By Brendan Boyle
DURBAN, South Africa, Sept 3 (Reuters) - The Non-Aligned Movement (NAM) on Thursday called for an accelerated review of the global financial system's impact on poor countries as a summit in South Africa drew to a close.
In a final document, leaders of the 113-nation movement urged richer nations to provide active support for Africa's renaissance after centuries of underdevelopment and poverty.
``Whilst the international community has a crucial role to play in assisting Africa to achieve African development priorities and goals, the primary responsibility for the development of Africa lies with the Africans themselves,'' the document said.
They called for a democratic review of international financial mechanisms, including the operations of the International Monetary Fund and the World Bank in full consultation with the developing world.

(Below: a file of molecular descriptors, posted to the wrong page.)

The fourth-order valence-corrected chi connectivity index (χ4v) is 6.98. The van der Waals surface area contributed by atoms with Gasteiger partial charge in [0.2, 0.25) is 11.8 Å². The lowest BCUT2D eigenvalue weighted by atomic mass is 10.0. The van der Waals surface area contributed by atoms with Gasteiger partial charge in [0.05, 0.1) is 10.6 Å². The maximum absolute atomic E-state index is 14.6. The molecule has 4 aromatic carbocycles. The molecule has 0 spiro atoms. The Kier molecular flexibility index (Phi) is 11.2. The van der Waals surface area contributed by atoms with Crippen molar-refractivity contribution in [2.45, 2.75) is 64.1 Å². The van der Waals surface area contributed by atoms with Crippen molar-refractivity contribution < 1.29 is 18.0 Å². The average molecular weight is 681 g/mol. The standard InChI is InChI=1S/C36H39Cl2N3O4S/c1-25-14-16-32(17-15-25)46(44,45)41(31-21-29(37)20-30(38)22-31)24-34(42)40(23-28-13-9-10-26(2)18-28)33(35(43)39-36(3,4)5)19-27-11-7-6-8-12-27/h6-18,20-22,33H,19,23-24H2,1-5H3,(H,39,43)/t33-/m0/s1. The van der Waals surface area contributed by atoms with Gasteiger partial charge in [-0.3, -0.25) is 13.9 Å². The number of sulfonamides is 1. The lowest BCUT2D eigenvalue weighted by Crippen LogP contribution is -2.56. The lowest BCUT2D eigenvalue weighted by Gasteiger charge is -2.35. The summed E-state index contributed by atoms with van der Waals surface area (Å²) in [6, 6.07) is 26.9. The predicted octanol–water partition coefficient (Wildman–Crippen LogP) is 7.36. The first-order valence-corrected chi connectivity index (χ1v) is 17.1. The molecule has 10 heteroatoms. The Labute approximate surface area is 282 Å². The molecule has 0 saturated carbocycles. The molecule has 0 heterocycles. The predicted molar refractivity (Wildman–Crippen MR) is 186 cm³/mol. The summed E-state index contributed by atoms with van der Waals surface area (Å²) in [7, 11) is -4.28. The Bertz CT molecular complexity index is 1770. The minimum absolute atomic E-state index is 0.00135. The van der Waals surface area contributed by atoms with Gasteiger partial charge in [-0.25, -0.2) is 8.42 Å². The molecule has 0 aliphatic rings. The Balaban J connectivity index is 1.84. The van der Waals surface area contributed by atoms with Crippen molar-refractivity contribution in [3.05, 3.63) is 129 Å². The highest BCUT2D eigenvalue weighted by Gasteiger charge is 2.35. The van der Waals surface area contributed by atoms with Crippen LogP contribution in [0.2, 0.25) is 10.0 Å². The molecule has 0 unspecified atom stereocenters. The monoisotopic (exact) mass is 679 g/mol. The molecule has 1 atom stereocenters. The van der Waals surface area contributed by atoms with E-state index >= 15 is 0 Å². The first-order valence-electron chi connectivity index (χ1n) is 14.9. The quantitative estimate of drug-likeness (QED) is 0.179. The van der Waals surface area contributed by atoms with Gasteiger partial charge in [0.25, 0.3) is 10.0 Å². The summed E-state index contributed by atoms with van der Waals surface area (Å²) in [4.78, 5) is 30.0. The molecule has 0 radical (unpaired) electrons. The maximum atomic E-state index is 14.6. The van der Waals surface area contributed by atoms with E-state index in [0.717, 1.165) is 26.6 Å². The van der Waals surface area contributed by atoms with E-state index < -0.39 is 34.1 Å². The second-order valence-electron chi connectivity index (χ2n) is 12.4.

``The Heads of States or government...urged the developed countries...to accelerate the review of the world financial system with the objective of ensuring that short-term capital flows were supportive of expanding trade, employment and development,'' they said in the 127-page final document.
The document was largely identical to the text released after the last summit three years ago, but officials said the call for a quick review of financial systems was amongst those clauses that were redrafted.
South African Deputy President Thabo Mbeki stressed the need for economic reform in two key speeches to the summit.
``The current instability and volatility in the world financial markets is seriously affecting the real economies of especially the so-called emerging markets in Asia, Latin America and Africa, many of which are members of the Non-Aligned Movement,'' he said on Thursday.
Mbeki's call for a review of the relationship between the commodity-based economies of the developing world and the manufacturing economies of the developed world was echoed by many members during speeches at the summit.
While the leaders underlined the obligation of the NAM countries to fight for their own place in the increasingly global economy, they criticised the declining commitment of the richer countries to help.
``They deplored the continued marginalisation of Africa and called on
the African countries to take proactive steps to improve the climate for
investments,'' the document said.